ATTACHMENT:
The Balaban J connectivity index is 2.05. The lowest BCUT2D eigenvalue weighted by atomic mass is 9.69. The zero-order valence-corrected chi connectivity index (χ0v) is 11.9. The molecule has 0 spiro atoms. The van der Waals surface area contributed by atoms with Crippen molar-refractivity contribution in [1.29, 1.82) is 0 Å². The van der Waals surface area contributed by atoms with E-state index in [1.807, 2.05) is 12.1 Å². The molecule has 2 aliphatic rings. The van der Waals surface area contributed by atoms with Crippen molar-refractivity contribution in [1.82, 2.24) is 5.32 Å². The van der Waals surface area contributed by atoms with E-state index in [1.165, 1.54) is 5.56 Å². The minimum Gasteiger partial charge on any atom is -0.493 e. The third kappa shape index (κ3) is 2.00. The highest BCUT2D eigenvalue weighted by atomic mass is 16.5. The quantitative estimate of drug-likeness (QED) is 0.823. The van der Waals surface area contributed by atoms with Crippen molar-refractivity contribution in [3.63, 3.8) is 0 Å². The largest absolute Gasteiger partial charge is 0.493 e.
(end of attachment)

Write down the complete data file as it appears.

The Balaban J connectivity index is 2.05. The lowest BCUT2D eigenvalue weighted by atomic mass is 9.69. The zero-order valence-corrected chi connectivity index (χ0v) is 11.9. The molecule has 0 spiro atoms. The van der Waals surface area contributed by atoms with Crippen molar-refractivity contribution in [1.29, 1.82) is 0 Å². The van der Waals surface area contributed by atoms with E-state index in [1.807, 2.05) is 12.1 Å². The molecule has 2 aliphatic rings. The van der Waals surface area contributed by atoms with Crippen molar-refractivity contribution in [1.82, 2.24) is 5.32 Å². The van der Waals surface area contributed by atoms with E-state index in [1.165, 1.54) is 5.56 Å². The minimum Gasteiger partial charge on any atom is -0.493 e. The third kappa shape index (κ3) is 2.00. The highest BCUT2D eigenvalue weighted by atomic mass is 16.5. The quantitative estimate of drug-likeness (QED) is 0.823. The van der Waals surface area contributed by atoms with Crippen molar-refractivity contribution in [3.63, 3.8) is 0 Å². The largest absolute Gasteiger partial charge is 0.493 e.